Mental Health in Student Accommodation

Unipol Student Homes

The UK Student Accommodation Forum- Mental Health in Student Accommodation

Thursday 11th March, 11 AM-12:30 PM

A conversation on current trends in the Student Accommodation industry - brought to you by Unipol.

Guest Speakers: Chris Tucker (Director Residence Life, University of Edinburgh), Andy Shanks (Director of Student Wellbeing, University of Edinburgh), Jenny Smith (Policy Manager, Student Minds)


Chris Tucker

  • Issues that we face in supporting staff and students are closely intertwined
  • It is important to ensure that staff aren’t dealing with complex case loads alone, and are supported by networks of staff and specialist help – collective decision making is key
  • Mental health is something we all could and can face – we all have varying levels of resilience and abilty to cope
  • Many external and internal factors which influence our ability to cope with these stressors
  • Residence staff have found themselves holding huge amounts of responsibility without training
  • Staff are encouraged to check on their own wellbeing before performing a welfare check with a student – do they feel able to support someone else
  • It’s ensured that staff are aware of the processes in place, and how the escalating and reporting processes work. This is supported by sound knowledge of the key contacts available for certain issues, which is especially useful if a student is in crisis
  • Staff are supported to work within their role and ability, and to always set clear boundaries with students as to what they can and cannot help with – it is okay for staff to walk away from a difficult situation
  • Many general interactions with students now turn into welfare checks
  • All interventions are non-clinical – we are not the NHS
  • Stopped asking staff and students if they’re just okay – asked if they’re sleeping and eating well, how is their daily routine etc

Andy Shanks

  • Reslife moved under the wellbeing team – integrated support for students model
  • There is a wide nature of the support provided to students for those who have concerns over their mental health and wellbeing –
  • Supporting students during the pandemic has led to a move to a hybrid model to increase accessibility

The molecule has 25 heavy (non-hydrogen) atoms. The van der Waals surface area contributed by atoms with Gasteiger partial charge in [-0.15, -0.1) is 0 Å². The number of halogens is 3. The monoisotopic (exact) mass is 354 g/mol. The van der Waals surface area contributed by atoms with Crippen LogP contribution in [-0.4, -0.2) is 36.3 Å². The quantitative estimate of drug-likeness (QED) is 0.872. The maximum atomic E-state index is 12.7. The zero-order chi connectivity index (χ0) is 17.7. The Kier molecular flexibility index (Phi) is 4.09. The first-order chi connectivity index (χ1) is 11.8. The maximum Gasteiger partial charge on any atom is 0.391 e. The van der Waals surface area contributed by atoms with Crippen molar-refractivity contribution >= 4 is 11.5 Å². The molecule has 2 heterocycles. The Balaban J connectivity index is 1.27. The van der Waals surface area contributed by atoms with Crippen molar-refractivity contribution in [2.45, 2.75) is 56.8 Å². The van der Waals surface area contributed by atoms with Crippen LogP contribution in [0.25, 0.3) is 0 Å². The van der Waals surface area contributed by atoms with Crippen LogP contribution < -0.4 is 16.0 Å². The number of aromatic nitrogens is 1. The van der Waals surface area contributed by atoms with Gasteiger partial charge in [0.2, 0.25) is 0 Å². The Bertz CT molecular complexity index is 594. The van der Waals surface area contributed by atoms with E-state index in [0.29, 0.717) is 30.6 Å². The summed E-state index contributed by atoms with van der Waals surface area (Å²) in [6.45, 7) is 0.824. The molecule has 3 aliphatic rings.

• Policy and procedure:
  • Investment:
    • 24 hour access to listening service
    • Additional counsellors – possible due to additional funding into student mental health by the Scottish Government (£20 million given to FE/HE counselling services)
    • Pro-active wellbeing outreach
    • Digital platforms – Feeling Good App, SilverCloud CBT courses, Big White Wall
  • Encouraging students to apply for hardship funding if necessary – assist with rent, digital poverty, supporting those who’ve lost their employment
  • Currently reviewing their mental health strategy – it will be brought in line with the UUK Mentally Healthy Universities framework, adopting a whole-university approach
  • Strategy will focus on key areas:
    • Transitions
    • Prevention
    • Progression
    • Wellbeing in the curriculum
    • Staff wellbeing
    • Sense of belonging and community
    • Physical environment/Estates
    • Research
    • Pathways to specialist NHS Mental health services
  • Q – what was the take up on the online mental health training courses amongst staff?
  • A – Prior to pandemic take up on face to face courses was around 40%, the online course capacities are now oversubscribed by 50%. Heads of School are being told to encourage non-clinical school staff to undertake training to ensure they can provide that first line of support and signpost students effectively.

Jenny Smith – Policy Manager, Student Minds

  • Fundamental issues and key pressure points have been exposed as a result of the pandemic – this provides a reason to change